The Screen Actors Guild (SAG) and the American Federation of Television and Radio Artists (AFTRA) seemed to be nearly tap dancing for joy in New York this week, and with good reason.
Last week, Gov. George Pataki signed into law a bill creating landmark tax incentives for film and television production that would help fight runaway filmmaking to other areas, particularly Canada. And SAG and AFTRA were part of an industrywide coalition that united to push heavily for the legislation.
The new law provides $100 million over four years—$25 million annually—to cover tax write-offs for films and TV shows produced in New York state. The bill also allows New York City to provide as much as $12.5 million in annual tax credits for production in the city. The legislation covers below-the-line costs for feature films and TV series that shoot 75% of their productions in New York.
Cynthia Vance, a SAG/New York board member deeply involved in the coalition, told Back Stage last week that a steering group—called the New York Film and TV Initiative—has been working for several years on the runaway production issue. That group covers a broad base, including the entertainment unions, the New York Production Alliance, the Creative Coalition, and the Motion Picture Association of America.
Terry Casaletta, AFTRA/New York's assistant executive director, said on Monday that the group worked closely with the Mayor's Office of Film, Theatre & Broadcasting and the state film office in educating and convincing key legislators that the film business in New York is indeed a business.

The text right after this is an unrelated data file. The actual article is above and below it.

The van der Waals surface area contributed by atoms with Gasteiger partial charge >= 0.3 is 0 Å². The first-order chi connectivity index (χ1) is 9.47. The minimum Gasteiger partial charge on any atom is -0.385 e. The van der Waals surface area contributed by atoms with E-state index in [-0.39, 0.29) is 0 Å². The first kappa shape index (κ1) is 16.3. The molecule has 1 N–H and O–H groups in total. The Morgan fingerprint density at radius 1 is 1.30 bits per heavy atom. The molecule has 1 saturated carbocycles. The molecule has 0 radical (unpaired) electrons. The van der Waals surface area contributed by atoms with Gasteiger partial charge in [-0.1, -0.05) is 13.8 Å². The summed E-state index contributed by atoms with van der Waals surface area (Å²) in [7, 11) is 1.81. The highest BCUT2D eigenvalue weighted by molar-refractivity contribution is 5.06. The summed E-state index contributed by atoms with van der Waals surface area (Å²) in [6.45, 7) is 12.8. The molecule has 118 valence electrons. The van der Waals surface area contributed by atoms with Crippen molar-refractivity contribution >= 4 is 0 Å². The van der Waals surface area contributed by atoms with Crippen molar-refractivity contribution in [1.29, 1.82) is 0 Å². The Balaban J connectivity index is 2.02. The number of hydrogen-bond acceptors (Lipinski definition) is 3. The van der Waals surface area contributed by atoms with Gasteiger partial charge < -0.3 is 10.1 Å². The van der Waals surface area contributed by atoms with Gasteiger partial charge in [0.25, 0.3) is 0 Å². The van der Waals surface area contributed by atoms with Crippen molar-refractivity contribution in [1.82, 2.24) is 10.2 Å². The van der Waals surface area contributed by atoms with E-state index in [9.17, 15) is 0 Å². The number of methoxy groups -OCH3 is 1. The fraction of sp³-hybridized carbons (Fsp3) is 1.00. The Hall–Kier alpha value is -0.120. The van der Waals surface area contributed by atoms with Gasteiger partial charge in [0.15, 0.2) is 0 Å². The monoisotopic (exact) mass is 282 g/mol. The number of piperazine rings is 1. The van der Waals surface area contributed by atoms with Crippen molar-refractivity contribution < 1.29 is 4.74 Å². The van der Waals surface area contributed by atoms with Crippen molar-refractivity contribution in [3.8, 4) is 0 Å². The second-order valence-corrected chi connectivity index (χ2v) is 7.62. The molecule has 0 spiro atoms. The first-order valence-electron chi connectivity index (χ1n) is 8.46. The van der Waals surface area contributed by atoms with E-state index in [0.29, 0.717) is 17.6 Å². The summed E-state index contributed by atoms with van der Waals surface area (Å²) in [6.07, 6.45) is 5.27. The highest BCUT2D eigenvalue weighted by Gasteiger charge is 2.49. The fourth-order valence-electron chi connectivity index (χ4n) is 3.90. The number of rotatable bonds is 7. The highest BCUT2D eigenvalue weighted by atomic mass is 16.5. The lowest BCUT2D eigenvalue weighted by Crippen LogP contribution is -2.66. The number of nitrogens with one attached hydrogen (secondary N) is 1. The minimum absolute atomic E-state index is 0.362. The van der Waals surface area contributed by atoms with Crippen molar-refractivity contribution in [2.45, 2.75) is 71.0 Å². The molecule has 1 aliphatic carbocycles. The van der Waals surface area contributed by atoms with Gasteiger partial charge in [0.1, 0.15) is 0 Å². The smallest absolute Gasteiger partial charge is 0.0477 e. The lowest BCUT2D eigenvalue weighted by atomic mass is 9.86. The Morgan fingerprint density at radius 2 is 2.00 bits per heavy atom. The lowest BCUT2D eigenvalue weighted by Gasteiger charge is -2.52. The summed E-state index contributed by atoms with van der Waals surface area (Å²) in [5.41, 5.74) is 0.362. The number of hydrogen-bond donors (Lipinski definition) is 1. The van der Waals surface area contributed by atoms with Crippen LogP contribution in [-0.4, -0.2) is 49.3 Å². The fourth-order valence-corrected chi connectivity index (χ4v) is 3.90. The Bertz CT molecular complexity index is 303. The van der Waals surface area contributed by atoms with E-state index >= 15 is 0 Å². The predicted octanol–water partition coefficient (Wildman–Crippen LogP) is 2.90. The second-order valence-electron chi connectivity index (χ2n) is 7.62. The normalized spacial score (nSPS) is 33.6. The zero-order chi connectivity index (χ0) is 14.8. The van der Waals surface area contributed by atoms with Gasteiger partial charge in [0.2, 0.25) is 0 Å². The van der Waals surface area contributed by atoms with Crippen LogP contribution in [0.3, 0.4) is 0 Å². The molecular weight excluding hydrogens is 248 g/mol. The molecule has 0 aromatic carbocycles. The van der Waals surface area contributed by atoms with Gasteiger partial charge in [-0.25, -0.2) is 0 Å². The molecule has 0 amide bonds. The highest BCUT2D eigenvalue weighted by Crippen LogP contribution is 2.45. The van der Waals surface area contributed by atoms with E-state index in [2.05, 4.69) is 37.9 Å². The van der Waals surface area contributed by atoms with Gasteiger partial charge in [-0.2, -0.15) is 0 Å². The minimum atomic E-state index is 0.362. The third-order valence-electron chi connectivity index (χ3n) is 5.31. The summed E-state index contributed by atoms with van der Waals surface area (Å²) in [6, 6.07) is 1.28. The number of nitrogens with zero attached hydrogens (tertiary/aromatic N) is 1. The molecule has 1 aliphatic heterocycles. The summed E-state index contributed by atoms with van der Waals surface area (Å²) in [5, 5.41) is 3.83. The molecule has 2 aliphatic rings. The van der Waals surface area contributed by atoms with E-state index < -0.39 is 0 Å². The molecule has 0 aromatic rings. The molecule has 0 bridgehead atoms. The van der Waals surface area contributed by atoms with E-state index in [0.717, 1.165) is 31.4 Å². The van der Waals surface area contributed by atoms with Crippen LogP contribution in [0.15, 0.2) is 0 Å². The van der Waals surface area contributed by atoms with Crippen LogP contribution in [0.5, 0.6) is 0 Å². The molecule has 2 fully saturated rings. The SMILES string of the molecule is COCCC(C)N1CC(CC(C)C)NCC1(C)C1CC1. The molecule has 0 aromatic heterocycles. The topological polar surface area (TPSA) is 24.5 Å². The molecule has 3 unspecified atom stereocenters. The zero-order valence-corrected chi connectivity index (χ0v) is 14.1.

"The city and state film offices set up meetings and participated in meetings, bringing everybody together," Casaletta said. "In my opinion, without their participation and without the production community as a whole behind this, we wouldn't have seen the success we saw."
Rising in June
The effort really coalesced in June, when Assemblyman Joseph D. Morelle of Rochester, who is chairman of the Assembly Committee on Tourism, Arts, and Sports Development, introduced a bill to create the tax incentives.
"In June, we sent a letter of support to the governor as well as to Assemblyman Morelle," Vance explained. "It was shortly after the bill was introduced that we started working to make it stronger."
Katherine Oliver, commissioner of the mayor's film office, worked to include all of the city's studios, Vance said. The original bill had included only studios within certain economic zones.
"We got involved to help along with that," Vance said, "and to increase the requirement that 75% of the shooting days be in New York. We advocated for that 75% trigger, and to include background actors in qualifying production costs. That creates more jobs. It's really important for folks to understand the way background actors are hired; it's so vital to so many in New York production."
It doesn't matter where the stars of a film live. Production companies take care of their travel to every location for shooting. But companies don't pay to transport background performers. They hire background actors in the location where the company shoots its footage. So the 75%-of-shooting requirement should assure jobs for backgrounders.
The same goes for TV series, with a 10% tax credit for eligible production costs. AFTRA's members also will benefit from that.